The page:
homeschool planning

I have a love-hate relationship with planning right now. You see, my anxiety makes planning difficult. It’s hard not worrying about the future when you’re trying to plan for it. And when I start thinking about the things I want to do–positives included, I feel overwhelmed by everything. My head feels like I can’t finish one thought before the next one pops up. So how do I go about planning our days to include times for learning, exploring, working and regular life stuff?

I reverse-plan with seasonal goals.

Yeah, I’ll explain.

I divide the year into four seasons. We live in a lovely, four-season state and I like the idea of three-month chunks of time. The seasons aren’t perfectly aligned, but it’s close enough.

I also have a history of depression during the winter months. Probably I have Seasonal Affective Disorder. It’s quite common and can range in severity. One of the strategies I’m using this year is to try to embrace the changes of the season and create some of my own cozy atmosphere. So basically preparing for each season is important for my own well being.

As the new season approaches, I begin writing a list of goals. This isn’t a ‘To Do’ list. I write them for my (physical, spiritual, emotional, and professional self) and for my kids.

Here’s what I wrote for this Autumn.



  • Develop understanding and interest in food, nutrition, and cooking.
  • Continue to develop his understanding of time.
  • Develop understanding of the four basic math functions
  • Be outdoors, observe and record nature.
  • Begin learning Arabic letters and sounds.
  • Encourage use of fine motor skills (writing, drawing).
  • Improve sportsmanship skills when winning/losing.
  • Support interests in sciences and geography.


  • Encourage her interest in food and cooking.
  • Support her interest in creativity, design and aesthetics.
  • Spend time outdoors and understand the changing of seasons.
  • Give more opportunities for self-sufficiency.
  • Increase emotional awareness and learn strategies to manage them.
  • Support interest in letters and numbers.
  • Begin learning Arabic.

With these guiding me, I start thinking about how we need to structure our week in order to maximize our time. What are our commitments? What do we prioritize? This give me a general guideline for our weeks and days.

For us, Friday is an important day: it’s our Eid of the week! We have Jummah prayers on Friday afternoon. I always want to go, but I didn’t make it a priority and so things would always come up. Making it a priority means that I’ve planned my week around it. On Thursday, the kids take baths and pick out clothes. Friday morning we have a nice brunch and make the day a little better than other days. I’m so happy that I have the opportunity to give my kids these experiences.

As far as the school part goes, I’m still tinkering with a system. And I am sure I’ll never stop. Right now, I have a general idea of topics we might study. I come up with this list based on conversations with the kids and just straight-out asking them what they want to learn about.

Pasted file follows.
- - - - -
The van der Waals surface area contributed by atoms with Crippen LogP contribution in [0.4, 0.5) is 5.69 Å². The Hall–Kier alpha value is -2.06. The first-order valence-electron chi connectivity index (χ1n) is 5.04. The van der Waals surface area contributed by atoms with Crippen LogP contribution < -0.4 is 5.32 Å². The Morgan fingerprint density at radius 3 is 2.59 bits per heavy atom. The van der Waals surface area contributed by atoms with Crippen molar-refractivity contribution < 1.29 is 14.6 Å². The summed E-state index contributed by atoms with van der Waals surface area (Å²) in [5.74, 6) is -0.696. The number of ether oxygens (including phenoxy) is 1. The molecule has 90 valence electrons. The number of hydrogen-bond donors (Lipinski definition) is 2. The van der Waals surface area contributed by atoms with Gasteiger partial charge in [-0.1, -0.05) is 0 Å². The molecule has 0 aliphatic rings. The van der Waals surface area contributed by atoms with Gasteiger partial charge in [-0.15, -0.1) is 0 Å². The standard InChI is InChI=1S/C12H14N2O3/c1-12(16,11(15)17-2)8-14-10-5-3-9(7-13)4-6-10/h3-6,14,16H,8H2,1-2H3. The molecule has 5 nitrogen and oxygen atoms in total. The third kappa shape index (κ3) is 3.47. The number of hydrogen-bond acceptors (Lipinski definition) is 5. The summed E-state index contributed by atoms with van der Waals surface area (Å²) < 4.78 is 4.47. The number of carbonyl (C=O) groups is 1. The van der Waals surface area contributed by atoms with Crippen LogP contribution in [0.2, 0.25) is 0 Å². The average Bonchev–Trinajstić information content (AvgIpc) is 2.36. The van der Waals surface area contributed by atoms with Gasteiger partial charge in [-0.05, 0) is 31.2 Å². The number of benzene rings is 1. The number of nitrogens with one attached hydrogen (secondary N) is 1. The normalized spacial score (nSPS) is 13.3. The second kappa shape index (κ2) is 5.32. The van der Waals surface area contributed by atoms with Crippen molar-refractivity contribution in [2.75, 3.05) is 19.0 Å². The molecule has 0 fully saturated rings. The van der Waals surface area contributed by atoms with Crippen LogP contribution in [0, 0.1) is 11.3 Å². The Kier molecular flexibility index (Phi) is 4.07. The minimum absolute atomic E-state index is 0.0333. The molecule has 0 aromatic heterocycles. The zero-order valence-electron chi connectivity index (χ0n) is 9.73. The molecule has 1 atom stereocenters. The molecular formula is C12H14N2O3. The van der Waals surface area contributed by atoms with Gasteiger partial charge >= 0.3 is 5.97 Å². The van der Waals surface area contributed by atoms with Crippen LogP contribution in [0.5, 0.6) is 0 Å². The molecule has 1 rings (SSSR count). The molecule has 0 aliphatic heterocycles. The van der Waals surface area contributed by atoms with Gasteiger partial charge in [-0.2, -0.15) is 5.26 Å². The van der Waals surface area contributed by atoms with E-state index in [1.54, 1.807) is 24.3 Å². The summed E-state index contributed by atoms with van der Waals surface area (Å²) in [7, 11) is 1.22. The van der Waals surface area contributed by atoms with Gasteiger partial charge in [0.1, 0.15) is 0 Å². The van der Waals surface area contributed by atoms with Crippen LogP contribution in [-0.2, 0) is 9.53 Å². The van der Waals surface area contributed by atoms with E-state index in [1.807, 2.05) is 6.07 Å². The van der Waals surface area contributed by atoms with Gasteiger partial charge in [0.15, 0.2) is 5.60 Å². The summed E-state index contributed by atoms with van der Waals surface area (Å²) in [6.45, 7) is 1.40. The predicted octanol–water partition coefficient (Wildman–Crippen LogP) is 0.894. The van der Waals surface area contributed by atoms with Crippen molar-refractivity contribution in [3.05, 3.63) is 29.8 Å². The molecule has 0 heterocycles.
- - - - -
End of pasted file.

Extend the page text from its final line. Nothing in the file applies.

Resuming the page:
It’s helpful to keep a list like this so that I can begin to collect resources and books and not be requesting books from the library at the last minute. We kept running into that problem last spring and this feels like a good way to manage it the onslaught of ideas.

I have this planner book that I love. I searched high and low for a book that would have enough space for me to write everything. I tried having separate home, work and school planners but it didn’t work for me. Also since a lot of “home” life spills out onto “school” life, they really are intertwined.

For the actual planning of activities, I don’t plan much in advance, usually about a week. The problem with planning too much in advance is that you always feel like you are ‘behind.’ For me it’s too stressful to have to keep changing because we decided to take a random turn at some creative inspiration.

Each week I’ll write down a few activity ideas and then when we are actually working I record more thoroughly what we do. I use my planner book, photos, subject notebooks, and this lovely blog to document our learning. I try to make it part of our routine to review what we’ve learned and talk about plans for the next day as we eat dinner. I like the kids to feel like they have some agency in their learning.

Because we keep things child-led and loose, I don’t really see that we have a time for school and a time ‘off’ from school. We go year-round because learning happens all the time.

I can’t say that I’ve found the perfect solution for planning. But this one feels good. For me. Right now. Yall know I’ll keep you updated! How do you plan?

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